Thanks to the Covid-19 pandemic, we are in the midst of a very concentrated societal experiment of sorts regarding law making and the legitimacy of the rule of law. An issue that arose this week in Nova Scotia regarding the vaccination status of Judges is illustrative of some of the developing tensions.
Justices of the Supreme Court and Court of Appeal in NS have refused to disclose their vaccine policies, citing their independence from the legislative branch of government, and the possibility that they may be called upon in future to hear cases on the validity of pandemic-related laws. The government and public health officials would prefer if they did disclose their statuses, and assert that judges should be vaccinated like everyone else.
Before delving into the relevant legal elements of this scenario, the first point to make is that one could safely predict that these Justices are almost certainly all vaccinated, or otherwise compliant with public health rules for those with medical exemptions. Presuming this to be the case, why would they not just tell us their vaccination policy?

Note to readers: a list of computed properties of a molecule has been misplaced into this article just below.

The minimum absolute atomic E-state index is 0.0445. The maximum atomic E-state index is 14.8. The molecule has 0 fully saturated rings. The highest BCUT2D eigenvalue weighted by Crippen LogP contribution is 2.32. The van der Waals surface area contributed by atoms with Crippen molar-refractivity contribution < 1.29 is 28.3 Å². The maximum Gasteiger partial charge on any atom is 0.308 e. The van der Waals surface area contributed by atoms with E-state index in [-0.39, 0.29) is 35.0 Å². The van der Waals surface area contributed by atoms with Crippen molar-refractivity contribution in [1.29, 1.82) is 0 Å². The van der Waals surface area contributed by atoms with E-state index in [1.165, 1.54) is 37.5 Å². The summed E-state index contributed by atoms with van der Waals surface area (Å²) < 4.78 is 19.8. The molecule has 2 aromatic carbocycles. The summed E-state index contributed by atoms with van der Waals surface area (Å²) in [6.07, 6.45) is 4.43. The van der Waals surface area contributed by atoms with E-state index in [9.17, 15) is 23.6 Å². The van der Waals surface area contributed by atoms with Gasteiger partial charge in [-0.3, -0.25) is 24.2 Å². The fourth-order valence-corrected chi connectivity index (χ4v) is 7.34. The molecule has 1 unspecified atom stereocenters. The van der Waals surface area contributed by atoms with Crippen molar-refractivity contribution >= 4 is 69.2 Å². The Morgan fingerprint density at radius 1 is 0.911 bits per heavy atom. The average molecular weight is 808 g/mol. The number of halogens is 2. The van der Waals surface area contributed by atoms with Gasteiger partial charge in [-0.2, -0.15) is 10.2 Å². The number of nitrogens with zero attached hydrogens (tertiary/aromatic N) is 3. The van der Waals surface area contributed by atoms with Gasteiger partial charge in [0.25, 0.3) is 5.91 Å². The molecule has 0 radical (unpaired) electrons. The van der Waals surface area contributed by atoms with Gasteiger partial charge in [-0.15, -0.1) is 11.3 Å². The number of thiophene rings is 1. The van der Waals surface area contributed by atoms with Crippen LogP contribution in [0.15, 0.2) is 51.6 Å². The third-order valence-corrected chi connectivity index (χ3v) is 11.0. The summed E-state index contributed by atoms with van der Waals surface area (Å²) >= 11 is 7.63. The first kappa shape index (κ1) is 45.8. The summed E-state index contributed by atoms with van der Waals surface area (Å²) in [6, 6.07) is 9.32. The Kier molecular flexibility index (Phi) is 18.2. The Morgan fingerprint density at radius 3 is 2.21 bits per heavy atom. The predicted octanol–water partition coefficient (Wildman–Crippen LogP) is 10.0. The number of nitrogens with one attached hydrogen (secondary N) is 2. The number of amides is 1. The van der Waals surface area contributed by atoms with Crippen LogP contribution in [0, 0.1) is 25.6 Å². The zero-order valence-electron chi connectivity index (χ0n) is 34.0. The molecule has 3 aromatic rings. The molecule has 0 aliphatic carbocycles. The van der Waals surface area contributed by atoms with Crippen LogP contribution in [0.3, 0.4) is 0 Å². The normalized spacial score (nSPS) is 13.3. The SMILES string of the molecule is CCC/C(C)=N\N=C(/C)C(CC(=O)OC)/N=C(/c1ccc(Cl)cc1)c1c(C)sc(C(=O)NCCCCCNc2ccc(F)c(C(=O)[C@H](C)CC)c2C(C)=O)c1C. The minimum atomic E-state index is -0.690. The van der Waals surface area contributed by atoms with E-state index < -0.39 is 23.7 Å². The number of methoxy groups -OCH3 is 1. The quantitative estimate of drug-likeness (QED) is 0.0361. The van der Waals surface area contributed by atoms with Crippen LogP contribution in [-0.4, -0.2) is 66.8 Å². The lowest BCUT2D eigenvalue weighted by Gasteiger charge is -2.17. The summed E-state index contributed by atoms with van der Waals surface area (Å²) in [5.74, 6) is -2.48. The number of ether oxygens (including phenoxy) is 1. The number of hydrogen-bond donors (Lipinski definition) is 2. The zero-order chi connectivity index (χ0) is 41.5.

We are currently subject to a whole set of new laws, which have been developed and implemented in relative haste, without the usual deliberation and up-front oversight. We have isolation, travel restriction, social distance, gathering limits, and proof of status rules that were not in place just two years ago, which are being changed on the fly as our understanding of the pandemic evolves. They have been imposed along with a wide range of enforcement mechanisms, not all of which seem to be fairly or consistently applied.
These restrictions on our freedom are currently being justified (implicitly, if not explicitly) on the basis of Section 1 of the Charter, which says that our rights and freedoms are “subject only to such reasonable limits prescribed by law as can be demonstrably justified in a free and democratic society”. Essentially, it means that if the best available scientific evidence supports the limit, and the balance of public health and safety versus personal freedom seems right, the law will survive a Court challenge.